Jack in the Green is a man clothed in foliage and paraded in a procession on May Day in modern times. The tradition nearly died out but has seen a revival because of pagan and historical groups in England. While seemingly odd in modern times, in ancient times it was performed to ensure a bountiful crop.

A similar tradition in Scotland called the Burryman still exists, in which a man is covered in sticky burdock heads (called burries) and waltzed around town to ensure good luck for the coming year. And again, in Derbyshire, the Garland King is dressed all in flowers. The tradition of covering oneself in foliage isn’t a new idea.

The Wild Men of the Woods

The Green Man myth mirrors various woodland creatures and gods. In fact, he may be the same or may have inspired the legends of other similar beings such as the Wild Men of the Woods (AKA woodwose, wodwose, wudwas), the horned god Cernunnos, and Greek forest spirits called fauns.

Wildmen of the Woods are forest beings whose origins are now somewhat shrouded in mystery – just like the Green Man. They were men who lived in the forest, covered in hair, with an otherworldly wisdom. Wildmen of the Woods might have once been pagan gods, demonized by the Church, who have fallen into the category of “folklore” after their cults fell under the pressure of conversion. With the Dark Ages, people were warned of going too deep into the woods for fear of encountering beasts, fairies, and wild men. Were these Wildmen of the Woods the German version of the Romans’ fauns? Were they the same as the Green Man?

The Fauns and Cernunnos

Fauns are a Roman mythological creature mirroring the Wild Men of the Woods. The difference between the two was the faun’s goat-like features. The faun has goat legs, cloven hooves, and tail. But make no mistake – both were hairy beasts that lived in the forests. Both were feared and revered. Very similar to the Green Man (except the Green Man was covered in leaves instead of hair).


I’d also like to point out the legend and cult of Cernunnos – the horned god of the Celts. Again, we have a being who was lord of the forest, who bore horns on his head whose evidence is seen all over Europe. I’m not the first to make the comparison between fauns and Cernunnos, nor am I the first to compare Cernunnos to the Green Man legend. For they ALL represent that primal, wild part of man who was once so deeply connected to nature. They ALL symbolize the untouched parts of the forest that refuse to be tamed. They are ALL fertile, virile creatures with a love for the wild. And while most of us see these beings as fantasy, they were once more than that.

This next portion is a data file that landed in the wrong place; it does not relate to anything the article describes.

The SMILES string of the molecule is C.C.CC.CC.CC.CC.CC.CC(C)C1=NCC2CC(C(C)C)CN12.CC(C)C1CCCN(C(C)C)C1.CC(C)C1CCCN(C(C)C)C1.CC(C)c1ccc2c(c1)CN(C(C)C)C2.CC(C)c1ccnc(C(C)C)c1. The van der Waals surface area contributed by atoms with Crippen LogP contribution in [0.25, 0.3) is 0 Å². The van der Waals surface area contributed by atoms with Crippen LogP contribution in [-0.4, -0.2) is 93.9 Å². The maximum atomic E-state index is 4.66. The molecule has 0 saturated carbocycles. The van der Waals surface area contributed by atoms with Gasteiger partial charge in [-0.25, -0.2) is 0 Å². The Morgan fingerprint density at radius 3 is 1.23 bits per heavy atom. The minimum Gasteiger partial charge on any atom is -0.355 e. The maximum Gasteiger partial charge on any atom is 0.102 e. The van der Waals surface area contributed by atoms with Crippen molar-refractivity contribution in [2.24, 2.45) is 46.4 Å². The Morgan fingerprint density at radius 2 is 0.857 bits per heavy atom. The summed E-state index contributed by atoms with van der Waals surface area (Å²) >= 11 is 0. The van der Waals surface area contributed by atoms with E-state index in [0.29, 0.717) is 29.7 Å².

Modern Green Man Sightings

There have been numerous green man sightings in modern times, leaving us to wonder if the Green Man is more than a mythical figure. Via the Sasquatch Chronicles, a man in England recalls his Green Man sighting as a boy. He and his friends were putting up a swing in the woods, where he encountered a seven-foot-tall man with long hair cloaked in leaves. He believes this to be the Green Man and still has nightmares about it. There are those who believe Big Foot might also be the Green Man or at least in the same “family”. People who see Big Foot also claim he’s covered in leaves! I’ll lead you back to the section on the Wildmen of the Woods for further conclusions.

In a recent trip to the Blue Ridge Mountains of Georgia, my mom and I snapped some random photos of the woods near our cabin. We could literally feel the presence of nature spirits all around us. While it was exciting, it was also unnerving, and we felt a little paranoid at one point. After looking at the photos taken of the woods that night, a large, leafy face emerged – the Green Man. I believe he is either one of many forest spirits, or he is the same spirit that is omnipresent in the world’s forests. He is the protector of wildlife and will make his presence known if he feels you’re threatening his forest.
Copyright © Otherworldly Oracle 2019

Unraveling the Nature and Identity of the Green Man
By Riley Winters
Published: 29 January, 2015
Ancient Origins (edited)

An enigma spanning thousands of years, the Green Man is a symbol of mysterious origin and history. Permeating various religious faiths and cultures, the Green Man has survived countless transformations and cultural diversities, enduring in the same relative physical form to this day. Although specifics about his beginnings and his worship are not fully known, due in large part to how far back and to what initial cultures he can be traced to, it is a testament to the widespread reach of his character that he is still remembered and worshiped to this day.

The Green Man is most highly believed to have begun as a pre-Christian entity, a spirit of nature personified as a man. His earliest images have been dated long before the coming of the Christian religion, depictions dating back before the days of the Roman Empire. However, it is with the coming of the empire that his images are noted as spanning religions, as he has been found both within the empire and at its borders, and then similar versions in other far reaching cultures such as India. Despite the range in locations of artifacts of the Green Man, he is most often associated with the society of the Celts, sequestered particularly in today’s Britain and France, because of the high number of images found in these regions and the stylized way in which he has been portrayed.